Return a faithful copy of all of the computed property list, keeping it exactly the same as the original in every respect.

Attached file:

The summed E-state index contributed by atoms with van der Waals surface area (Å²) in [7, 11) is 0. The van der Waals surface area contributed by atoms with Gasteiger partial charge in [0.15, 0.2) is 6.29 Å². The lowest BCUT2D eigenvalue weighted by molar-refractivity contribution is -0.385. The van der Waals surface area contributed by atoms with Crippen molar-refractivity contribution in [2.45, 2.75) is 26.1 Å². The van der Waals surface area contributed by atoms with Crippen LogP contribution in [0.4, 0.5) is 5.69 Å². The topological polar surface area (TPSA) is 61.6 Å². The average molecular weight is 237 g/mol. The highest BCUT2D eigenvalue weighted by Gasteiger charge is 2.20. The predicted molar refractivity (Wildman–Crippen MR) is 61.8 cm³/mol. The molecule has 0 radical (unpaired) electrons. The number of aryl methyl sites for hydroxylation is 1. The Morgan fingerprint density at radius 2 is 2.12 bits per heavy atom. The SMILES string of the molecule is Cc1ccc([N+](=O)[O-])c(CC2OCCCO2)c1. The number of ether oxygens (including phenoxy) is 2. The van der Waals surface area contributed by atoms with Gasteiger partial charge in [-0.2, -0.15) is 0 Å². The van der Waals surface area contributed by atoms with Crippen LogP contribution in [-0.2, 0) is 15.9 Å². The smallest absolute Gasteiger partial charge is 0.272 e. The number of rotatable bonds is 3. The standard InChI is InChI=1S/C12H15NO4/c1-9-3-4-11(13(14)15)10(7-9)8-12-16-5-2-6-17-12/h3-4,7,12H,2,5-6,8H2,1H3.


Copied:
The summed E-state index contributed by atoms with van der Waals surface area (Å²) in [7, 11) is 0. The van der Waals surface area contributed by atoms with Gasteiger partial charge in [0.15, 0.2) is 6.29 Å². The lowest BCUT2D eigenvalue weighted by molar-refractivity contribution is -0.385. The van der Waals surface area contributed by atoms with Crippen molar-refractivity contribution in [2.45, 2.75) is 26.1 Å². The van der Waals surface area contributed by atoms with Crippen LogP contribution in [0.4, 0.5) is 5.69 Å². The topological polar surface area (TPSA) is 61.6 Å². The average molecular weight is 237 g/mol. The highest BCUT2D eigenvalue weighted by Gasteiger charge is 2.20. The predicted molar refractivity (Wildman–Crippen MR) is 61.8 cm³/mol. The molecule has 0 radical (unpaired) electrons. The number of aryl methyl sites for hydroxylation is 1. The Morgan fingerprint density at radius 2 is 2.12 bits per heavy atom. The SMILES string of the molecule is Cc1ccc([N+](=O)[O-])c(CC2OCCCO2)c1. The number of ether oxygens (including phenoxy) is 2. The van der Waals surface area contributed by atoms with Gasteiger partial charge in [-0.2, -0.15) is 0 Å². The van der Waals surface area contributed by atoms with Crippen LogP contribution in [-0.2, 0) is 15.9 Å². The smallest absolute Gasteiger partial charge is 0.272 e. The number of rotatable bonds is 3. The standard InChI is InChI=1S/C12H15NO4/c1-9-3-4-11(13(14)15)10(7-9)8-12-16-5-2-6-17-12/h3-4,7,12H,2,5-6,8H2,1H3.